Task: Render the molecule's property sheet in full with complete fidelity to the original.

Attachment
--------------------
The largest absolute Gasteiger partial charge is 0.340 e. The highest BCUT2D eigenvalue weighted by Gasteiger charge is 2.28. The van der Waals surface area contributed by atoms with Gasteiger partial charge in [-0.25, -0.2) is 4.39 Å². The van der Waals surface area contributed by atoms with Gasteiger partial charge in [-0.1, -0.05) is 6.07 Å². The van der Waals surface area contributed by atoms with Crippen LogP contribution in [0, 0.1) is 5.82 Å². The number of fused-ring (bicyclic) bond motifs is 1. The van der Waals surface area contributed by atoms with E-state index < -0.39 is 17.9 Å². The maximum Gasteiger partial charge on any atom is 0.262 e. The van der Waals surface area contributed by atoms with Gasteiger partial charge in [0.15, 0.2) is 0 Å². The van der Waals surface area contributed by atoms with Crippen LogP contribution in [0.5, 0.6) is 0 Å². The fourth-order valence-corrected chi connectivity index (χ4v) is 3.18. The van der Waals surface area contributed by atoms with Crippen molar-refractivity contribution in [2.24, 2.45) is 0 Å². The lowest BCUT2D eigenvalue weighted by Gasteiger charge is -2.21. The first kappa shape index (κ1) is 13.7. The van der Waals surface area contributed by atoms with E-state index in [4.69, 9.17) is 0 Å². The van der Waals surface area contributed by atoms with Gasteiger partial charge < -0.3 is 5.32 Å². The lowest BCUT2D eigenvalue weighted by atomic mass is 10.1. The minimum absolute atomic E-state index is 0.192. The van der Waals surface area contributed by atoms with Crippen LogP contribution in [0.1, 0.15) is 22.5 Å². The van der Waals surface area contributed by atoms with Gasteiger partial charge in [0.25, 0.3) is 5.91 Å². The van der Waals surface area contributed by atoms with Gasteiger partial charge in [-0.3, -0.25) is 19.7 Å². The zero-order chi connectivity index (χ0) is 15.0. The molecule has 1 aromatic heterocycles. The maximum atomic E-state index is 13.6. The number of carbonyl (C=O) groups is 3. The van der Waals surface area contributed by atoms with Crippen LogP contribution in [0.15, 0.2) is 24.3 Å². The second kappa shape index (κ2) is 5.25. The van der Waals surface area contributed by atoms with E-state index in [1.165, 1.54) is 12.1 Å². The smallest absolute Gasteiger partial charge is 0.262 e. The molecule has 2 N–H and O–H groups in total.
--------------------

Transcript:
The largest absolute Gasteiger partial charge is 0.340 e. The highest BCUT2D eigenvalue weighted by Gasteiger charge is 2.28. The van der Waals surface area contributed by atoms with Gasteiger partial charge in [-0.25, -0.2) is 4.39 Å². The van der Waals surface area contributed by atoms with Gasteiger partial charge in [-0.1, -0.05) is 6.07 Å². The van der Waals surface area contributed by atoms with Crippen LogP contribution in [0, 0.1) is 5.82 Å². The number of fused-ring (bicyclic) bond motifs is 1. The van der Waals surface area contributed by atoms with E-state index < -0.39 is 17.9 Å². The maximum Gasteiger partial charge on any atom is 0.262 e. The van der Waals surface area contributed by atoms with Gasteiger partial charge in [0.15, 0.2) is 0 Å². The van der Waals surface area contributed by atoms with Crippen LogP contribution in [0.5, 0.6) is 0 Å². The fourth-order valence-corrected chi connectivity index (χ4v) is 3.18. The van der Waals surface area contributed by atoms with Crippen molar-refractivity contribution in [2.24, 2.45) is 0 Å². The lowest BCUT2D eigenvalue weighted by Gasteiger charge is -2.21. The first kappa shape index (κ1) is 13.7. The van der Waals surface area contributed by atoms with E-state index in [4.69, 9.17) is 0 Å². The van der Waals surface area contributed by atoms with Gasteiger partial charge < -0.3 is 5.32 Å². The lowest BCUT2D eigenvalue weighted by atomic mass is 10.1. The minimum absolute atomic E-state index is 0.192. The van der Waals surface area contributed by atoms with Crippen LogP contribution in [0.1, 0.15) is 22.5 Å². The van der Waals surface area contributed by atoms with Gasteiger partial charge in [0.25, 0.3) is 5.91 Å². The van der Waals surface area contributed by atoms with Gasteiger partial charge in [-0.3, -0.25) is 19.7 Å². The zero-order chi connectivity index (χ0) is 15.0. The molecule has 1 aromatic heterocycles. The maximum atomic E-state index is 13.6. The number of carbonyl (C=O) groups is 3. The van der Waals surface area contributed by atoms with Crippen LogP contribution in [0.15, 0.2) is 24.3 Å². The second kappa shape index (κ2) is 5.25. The van der Waals surface area contributed by atoms with E-state index in [1.165, 1.54) is 12.1 Å². The smallest absolute Gasteiger partial charge is 0.262 e. The molecule has 2 N–H and O–H groups in total.